The Kayak Report

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It is into middle of June:  Will we be getting tropical weather?   There are two systems out there to watch, very least we should see a lot of rain either way.  We have had heavy rains 8 of the last 9 days now.     I like the rain.    For fishing, I believe the rain to also be beneficial rather than hurtful.    If nothing else, cloud cover and the rain itself will help to cool the Bay water temperatures.  Cooler water equals better fishing.

Back in the shallows, some great action and also some challenges.   Honeymoon Island?  Forget it.  I won’t go there again until at least December.   And even then:  Might not go there.    The county, then the governor:  They screwed up that ecosystem so bad it is the worst I have seen fishing action in my 24 years here.     Pretty sad.     All so the tourists can walk on sand for a couple of days before the storms wash it out?    It isn’t going to get better.   They just got another $30 million to put into these failure projects.

In general:  Redfish have become one of the biggest mysteries of the year.    Notoriously the easiest time of the year to find and catch redfish, May was difficult and lots of people comparing notes have come to the conclusion that they must be relocated or in hiding.

Trout action went very stale during their annual spawn but they are back to normal again.  The shift on trout action is going to be a nighttime game for best opportunities.   The water temperatures are going up fast and they will stay hot until October.    The best action will always be at low light conditions for nearly all species but don’t ignore the Zero Light opportunities either.    I take night trips and teach nighttime fishing skills and safety.    Trout were a pretty good target for Julie and Nick, visiting from London, England.    Julia caught a nice shark on a 12 Fathom lure as well!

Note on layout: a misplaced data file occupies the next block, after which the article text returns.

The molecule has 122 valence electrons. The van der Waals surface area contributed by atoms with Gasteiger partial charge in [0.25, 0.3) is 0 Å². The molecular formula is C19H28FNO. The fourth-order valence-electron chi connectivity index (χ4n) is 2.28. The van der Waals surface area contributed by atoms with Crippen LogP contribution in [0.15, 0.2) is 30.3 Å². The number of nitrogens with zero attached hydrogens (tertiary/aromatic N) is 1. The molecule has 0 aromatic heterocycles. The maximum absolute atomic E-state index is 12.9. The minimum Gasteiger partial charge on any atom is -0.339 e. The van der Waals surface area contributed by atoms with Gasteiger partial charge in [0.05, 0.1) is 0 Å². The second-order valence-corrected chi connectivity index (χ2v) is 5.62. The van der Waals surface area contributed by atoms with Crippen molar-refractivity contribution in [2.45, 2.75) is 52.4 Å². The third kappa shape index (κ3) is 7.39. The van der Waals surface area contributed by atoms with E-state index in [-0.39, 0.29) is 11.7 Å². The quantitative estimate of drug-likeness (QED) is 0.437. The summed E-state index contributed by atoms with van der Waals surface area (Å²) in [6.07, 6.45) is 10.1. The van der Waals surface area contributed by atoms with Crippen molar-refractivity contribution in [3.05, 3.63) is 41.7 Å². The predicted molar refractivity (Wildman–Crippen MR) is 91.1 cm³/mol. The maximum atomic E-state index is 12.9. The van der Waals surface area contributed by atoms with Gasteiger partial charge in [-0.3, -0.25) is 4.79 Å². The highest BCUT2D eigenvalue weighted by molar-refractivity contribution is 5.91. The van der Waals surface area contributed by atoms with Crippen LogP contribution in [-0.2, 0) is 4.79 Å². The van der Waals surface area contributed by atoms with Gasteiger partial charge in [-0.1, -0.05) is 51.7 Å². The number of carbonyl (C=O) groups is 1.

Back on the bridges, pompano are not as easy as I hope they will be.    Although we are catching a few, last year it was July and August when we were catching pompano easily.   That could change at any time.   It is quite simply “that time of year.”    Drum are more consistent.  Pompano if they are on the bridges, I haven’t heard about it yet.   We have had a 25 pompano trip but it wasn’t at any bridge.

Flounder just hasn’t gotten in full gear here this year.   We can catch “some” but we haven’t had any huge flounder days yet.

Kayak Fishing Skool for June 22:    Summer Heat: Game Plan/Nighttime Kayak Fishing.   These seminars are on the fourth Thursday of every month at my sponsor store:  Bill Jackson Shop For Adventure, Pinellas Park 6:30-7:45 PM

From Three Years Ago

“Fun in the sun for Charlie, Beth and Carol Anne:   Charlie, my dentist is a tarpon junkie.    I took he and his wife Beth out earlier in the spring and then also Carol Anne to throw some lures to trout and flounder.    This time, we went to work the bridge for pompano and black drum.     The success is in the photos.   The backstory:  Carol Anne had the toughest opportunities and got broken off her first few attempts.   Charlie and Beth successfully got fish away from the barnacle lined pilings early on.    Carol Anne, once she got the experience, got her fish out to open water.   Take a look:

For Charlie and Beth:  A week away from the office.  For Carol Anne, well, she was cutting class. “

As always: Be careful out there!

Neil Taylor
Owner and guide: 
www.strikethreekayakfishing.com
(Cell) 727-692-6345  LivelyBaits@aol.com
Owner and site administrator:  www.capmel.com
Poachers are common thieves.    See a poacher, report a poacher!

If you suspect a wildlife or boating law violation, report it to the FWC’s Wildlife Alert Reward Program: 888-404-FWCC (3922).

Cell phone users can reach us at *FWC or #FWC, depending on your service provider.

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Supply as much detailed information such as the location of the offender, the boat description, number of people on board, clothing, vehicle information and give the dispatcher your phone number.      Do this discreetly.   You do not want to have direct contact with these people.

About Neil Taylor

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Neil Taylor
Full time kayak fishing guide, Neil was an advocate for conservation since before the time he started guiding. Outdoor writer, speaker and radio show host, Neil connected closely with Captain Mel Berman and did many positives with Mel to promote ethical angling. After Mel passed away, Neil managed www.capmel.com and eventually became that web site’s owner.